On July 10th AltruHelp hosted the second annual IMPACT Networking Event For Charity at the Microsoft N.E.R.D. Center in Cambridge, MA. Over 100 philanthropic Bostonians came together to enjoy a fun evening of speed-volunteering and networking to support the local non-profit community and increasing Millenial (ages 16-29) volunteersim. The attendees ranged from college and graduate students to accountants, lawyers, entrepreneurs, nonprofit leaders and more. Continue reading
Boston, MA, is best known for it’s rich history, but in recent years this New England city has become a hot spot for technological advances and innovative minds. Academic research, clean energy, and health care are some of the most prevalent fields of business here, but beyond these powerful industries is a buzzing (and buzzed-about) progressive startup community that’s causing a stir out of positivity and new media advancements.
One of the strongest branches of this young community is an added element of social entrepreneurship, social enterprise, and altruism never so clearly seen before in the tech world. New technology has innovated processes in the nonprofit community Continue reading
BOSTON, MA and CAMBRIDGE, MA — AltruHelp, a social media platform, toolbox and online community to support volunteering and Corporate Social Responsibility (CSR), has announced a partnership with the Cambridge Chamber of Commerce (CCC). The Cambridge Chamber will use the AltruHelp platform to measure enterprise involvement in the local community.
The goal of the partnership is to create a more detailed report of enterprise social impact in the Cambridge community than has ever been created before. Previous Chamber reports have highlighted the philanthropic initiatives of companies with local offices like Microsoft, Liberty Mutual, Novartis, Biogen Idec and more.
“Citizens today are much more interested in how companies are giving back to their community and aware that CSR can provide profound impact,” said Kelly Thompson Clark, president & CEO of the Cambridge Chamber of Commerce. “Sometimes this impact is difficult to capture, track, and showcase. By working with AltruHelp, the CCC will be able to produce a report for the City of Cambridge and our own efforts that will highlight company involvement in community programs and set the stage for a larger scale inventory of the Cambridge business community.” Continue reading
BOSTON, MA and SYRACUSE, NY–(Marketwire – Sep 22, 2011) – AltruHelp, a social media platform, toolbox and online community to support volunteering and corporate social responsibility, has announced a collaboration with the Mary Ann Shaw Center for Public and Community Service (CPCS) and the Martin J. Whitman School of Management at Syracuse University. The partnership will provide students with an opportunity to experience the real world of social entrepreneurship and support the growth of AltruHelp.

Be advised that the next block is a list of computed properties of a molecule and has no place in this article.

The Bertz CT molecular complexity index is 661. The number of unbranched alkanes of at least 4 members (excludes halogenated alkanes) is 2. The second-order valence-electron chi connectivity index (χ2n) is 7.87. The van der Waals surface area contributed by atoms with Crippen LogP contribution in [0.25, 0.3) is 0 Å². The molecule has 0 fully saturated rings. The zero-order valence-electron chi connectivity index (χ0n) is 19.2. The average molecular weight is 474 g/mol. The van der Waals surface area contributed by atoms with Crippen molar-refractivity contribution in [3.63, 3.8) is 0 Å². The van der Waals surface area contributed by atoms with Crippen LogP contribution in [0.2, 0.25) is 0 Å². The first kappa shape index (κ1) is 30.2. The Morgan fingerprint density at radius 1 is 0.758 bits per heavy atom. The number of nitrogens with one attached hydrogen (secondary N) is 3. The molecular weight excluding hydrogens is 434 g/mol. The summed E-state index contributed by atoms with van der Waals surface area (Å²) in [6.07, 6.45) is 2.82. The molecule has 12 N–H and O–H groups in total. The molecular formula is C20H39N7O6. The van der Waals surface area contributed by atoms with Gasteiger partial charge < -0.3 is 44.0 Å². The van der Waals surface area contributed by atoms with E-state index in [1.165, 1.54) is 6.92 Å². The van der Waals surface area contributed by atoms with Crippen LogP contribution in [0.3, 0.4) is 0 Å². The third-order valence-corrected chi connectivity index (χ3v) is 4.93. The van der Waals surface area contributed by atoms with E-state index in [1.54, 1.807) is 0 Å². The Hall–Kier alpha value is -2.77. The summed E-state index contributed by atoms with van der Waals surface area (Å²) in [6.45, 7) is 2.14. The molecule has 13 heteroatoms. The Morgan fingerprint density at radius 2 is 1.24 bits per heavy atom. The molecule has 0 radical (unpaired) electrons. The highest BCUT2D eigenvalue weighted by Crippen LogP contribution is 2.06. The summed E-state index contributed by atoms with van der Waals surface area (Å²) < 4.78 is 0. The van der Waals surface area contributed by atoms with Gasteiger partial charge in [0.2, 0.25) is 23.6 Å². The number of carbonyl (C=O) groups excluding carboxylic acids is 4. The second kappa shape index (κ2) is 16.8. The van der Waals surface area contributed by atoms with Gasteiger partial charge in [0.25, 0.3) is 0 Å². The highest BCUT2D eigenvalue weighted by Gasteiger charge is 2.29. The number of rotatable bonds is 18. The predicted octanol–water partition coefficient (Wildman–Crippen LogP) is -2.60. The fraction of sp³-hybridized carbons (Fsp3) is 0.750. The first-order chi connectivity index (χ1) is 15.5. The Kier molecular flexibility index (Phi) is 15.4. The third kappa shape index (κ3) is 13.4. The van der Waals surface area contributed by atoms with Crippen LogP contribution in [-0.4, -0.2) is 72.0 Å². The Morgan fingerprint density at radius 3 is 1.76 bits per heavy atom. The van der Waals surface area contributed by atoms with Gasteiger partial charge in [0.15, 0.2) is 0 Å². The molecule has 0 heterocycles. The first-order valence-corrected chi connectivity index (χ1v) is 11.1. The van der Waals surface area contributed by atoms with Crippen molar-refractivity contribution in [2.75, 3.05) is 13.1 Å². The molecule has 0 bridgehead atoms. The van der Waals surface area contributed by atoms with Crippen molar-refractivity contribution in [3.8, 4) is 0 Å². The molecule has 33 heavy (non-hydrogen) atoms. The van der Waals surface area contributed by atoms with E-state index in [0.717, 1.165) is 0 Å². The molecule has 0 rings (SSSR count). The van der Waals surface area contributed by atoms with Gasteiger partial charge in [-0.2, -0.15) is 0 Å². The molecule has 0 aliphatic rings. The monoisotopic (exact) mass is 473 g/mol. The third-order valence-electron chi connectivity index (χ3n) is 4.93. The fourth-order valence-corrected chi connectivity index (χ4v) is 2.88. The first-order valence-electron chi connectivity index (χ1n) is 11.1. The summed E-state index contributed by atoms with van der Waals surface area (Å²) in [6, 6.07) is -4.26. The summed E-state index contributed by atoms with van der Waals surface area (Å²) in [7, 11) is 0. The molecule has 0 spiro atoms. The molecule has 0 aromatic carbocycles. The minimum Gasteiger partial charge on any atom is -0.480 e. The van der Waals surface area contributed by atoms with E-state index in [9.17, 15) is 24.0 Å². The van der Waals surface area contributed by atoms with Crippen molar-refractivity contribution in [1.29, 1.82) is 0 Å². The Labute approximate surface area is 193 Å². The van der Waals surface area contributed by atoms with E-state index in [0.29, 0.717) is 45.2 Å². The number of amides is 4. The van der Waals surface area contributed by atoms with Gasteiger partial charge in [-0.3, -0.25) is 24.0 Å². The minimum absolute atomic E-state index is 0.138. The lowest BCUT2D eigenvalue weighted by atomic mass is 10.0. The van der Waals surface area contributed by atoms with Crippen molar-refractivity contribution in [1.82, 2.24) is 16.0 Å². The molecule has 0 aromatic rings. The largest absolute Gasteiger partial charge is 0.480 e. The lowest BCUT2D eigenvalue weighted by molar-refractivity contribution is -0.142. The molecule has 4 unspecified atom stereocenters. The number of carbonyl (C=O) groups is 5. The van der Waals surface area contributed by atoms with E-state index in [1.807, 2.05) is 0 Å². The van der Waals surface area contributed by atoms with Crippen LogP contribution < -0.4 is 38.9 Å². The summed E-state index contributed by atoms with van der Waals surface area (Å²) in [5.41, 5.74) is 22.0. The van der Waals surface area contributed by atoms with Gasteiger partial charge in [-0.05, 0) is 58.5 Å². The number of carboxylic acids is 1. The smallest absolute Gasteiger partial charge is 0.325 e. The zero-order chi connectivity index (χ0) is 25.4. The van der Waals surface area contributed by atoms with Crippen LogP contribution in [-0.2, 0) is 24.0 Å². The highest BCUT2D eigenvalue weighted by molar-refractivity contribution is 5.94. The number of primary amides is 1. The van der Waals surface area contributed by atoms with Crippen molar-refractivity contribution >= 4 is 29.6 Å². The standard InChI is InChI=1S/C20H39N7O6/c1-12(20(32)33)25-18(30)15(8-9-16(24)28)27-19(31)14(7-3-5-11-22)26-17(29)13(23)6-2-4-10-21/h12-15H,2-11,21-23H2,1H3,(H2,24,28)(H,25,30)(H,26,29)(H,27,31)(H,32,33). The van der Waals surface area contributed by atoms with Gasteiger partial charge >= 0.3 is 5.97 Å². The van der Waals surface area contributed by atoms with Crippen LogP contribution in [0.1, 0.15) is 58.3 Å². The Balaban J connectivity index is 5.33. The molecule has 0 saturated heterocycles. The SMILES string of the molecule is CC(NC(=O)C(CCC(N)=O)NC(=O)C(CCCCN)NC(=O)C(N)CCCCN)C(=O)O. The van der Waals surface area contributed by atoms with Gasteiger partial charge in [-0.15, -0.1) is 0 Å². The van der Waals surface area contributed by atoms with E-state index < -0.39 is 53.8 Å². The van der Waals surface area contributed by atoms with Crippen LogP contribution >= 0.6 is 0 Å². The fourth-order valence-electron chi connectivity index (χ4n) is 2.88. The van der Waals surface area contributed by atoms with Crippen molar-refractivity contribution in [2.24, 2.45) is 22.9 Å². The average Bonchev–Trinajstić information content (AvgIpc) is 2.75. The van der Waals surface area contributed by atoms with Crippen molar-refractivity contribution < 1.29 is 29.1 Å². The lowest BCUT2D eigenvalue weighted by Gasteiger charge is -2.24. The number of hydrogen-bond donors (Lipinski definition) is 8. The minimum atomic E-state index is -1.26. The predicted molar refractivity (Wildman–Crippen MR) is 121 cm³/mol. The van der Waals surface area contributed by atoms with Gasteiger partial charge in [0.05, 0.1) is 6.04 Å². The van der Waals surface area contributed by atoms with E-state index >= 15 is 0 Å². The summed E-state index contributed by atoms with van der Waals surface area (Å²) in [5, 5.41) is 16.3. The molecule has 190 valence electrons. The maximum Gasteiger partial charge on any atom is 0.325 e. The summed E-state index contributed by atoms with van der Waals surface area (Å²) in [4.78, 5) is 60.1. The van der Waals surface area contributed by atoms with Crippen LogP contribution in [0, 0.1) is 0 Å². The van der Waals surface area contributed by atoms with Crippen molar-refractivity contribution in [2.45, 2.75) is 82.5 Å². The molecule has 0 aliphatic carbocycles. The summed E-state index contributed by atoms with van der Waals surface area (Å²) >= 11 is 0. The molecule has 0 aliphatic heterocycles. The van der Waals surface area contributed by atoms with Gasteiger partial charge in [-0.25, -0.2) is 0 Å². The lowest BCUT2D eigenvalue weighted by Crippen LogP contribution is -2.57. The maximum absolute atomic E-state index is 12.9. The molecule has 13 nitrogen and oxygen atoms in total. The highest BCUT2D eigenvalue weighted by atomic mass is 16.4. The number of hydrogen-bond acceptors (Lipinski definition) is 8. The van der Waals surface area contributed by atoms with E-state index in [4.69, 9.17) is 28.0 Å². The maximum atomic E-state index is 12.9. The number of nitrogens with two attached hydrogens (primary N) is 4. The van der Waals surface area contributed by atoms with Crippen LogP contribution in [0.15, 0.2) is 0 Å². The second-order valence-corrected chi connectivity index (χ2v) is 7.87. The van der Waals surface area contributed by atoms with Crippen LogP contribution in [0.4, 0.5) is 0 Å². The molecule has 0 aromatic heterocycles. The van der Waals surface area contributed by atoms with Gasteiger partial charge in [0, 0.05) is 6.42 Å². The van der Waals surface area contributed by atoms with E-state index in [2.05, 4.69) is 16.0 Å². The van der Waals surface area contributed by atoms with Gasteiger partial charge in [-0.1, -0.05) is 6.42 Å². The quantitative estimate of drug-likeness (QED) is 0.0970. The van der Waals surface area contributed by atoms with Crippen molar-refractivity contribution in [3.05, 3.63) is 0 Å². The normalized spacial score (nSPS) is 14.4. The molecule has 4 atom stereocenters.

AltruHelp is a skills-based volunteer platform that uses social media and networking to increase the philanthropic impact of corporations, non-profits and individuals. Co-founders Mathew Paisner ’07 and Michael Saris ’07, both alumni of SU’s Whitman School, were guest lecturers in Whitman faculty member Tom Lumpkin’s course on social entrepreneurship in action, speaking about their experiences as socially-conscious start-up founders. A team of students from the class will organize a campus marketing strategy for the AltruHelp “social experiment,” looking to prove people enjoy helping others and that altruistic action can motivate social impact on both an individual and enterprise level. Continue reading
Have you ever wondered if social networking promotes cooperative behavior? The nature of human social networking—our ability to connect deeply and instantaneously with friends, family, and other individuals—would seem to suggest that social networking can foster cooperation with others. Until recently, there was no scientific proof that social networking itself leads to altruistic cooperation. If one person helps another, could a third party be influenced simply by participating in the same network?
In an attempt to answer this question, Fowler and Christakis (2009) researchers from Harvard Medical School and the University of California, San Diego designed an experiment (n=240) to test whether people really do “pay it forward,” or pass along altruistic behavior through indirect, “networked” interaction (Experiment Details).
The results of the experiment suggest—objectively—that cooperative, altruistic behavior can spread as far as three degrees within a social network (from person to person to person). In other words, by helping others, we can create a “cascade” of altruistic behavior!
Because each “degree” in a social network represents exponential growth, helping your friend could trigger a wave of altruistic behavior in hundreds or even thousands of people!
Does this research make you think differently about the impact of your altruistic actions?
Check out AltruHelp.com to trigger your own volunteer network.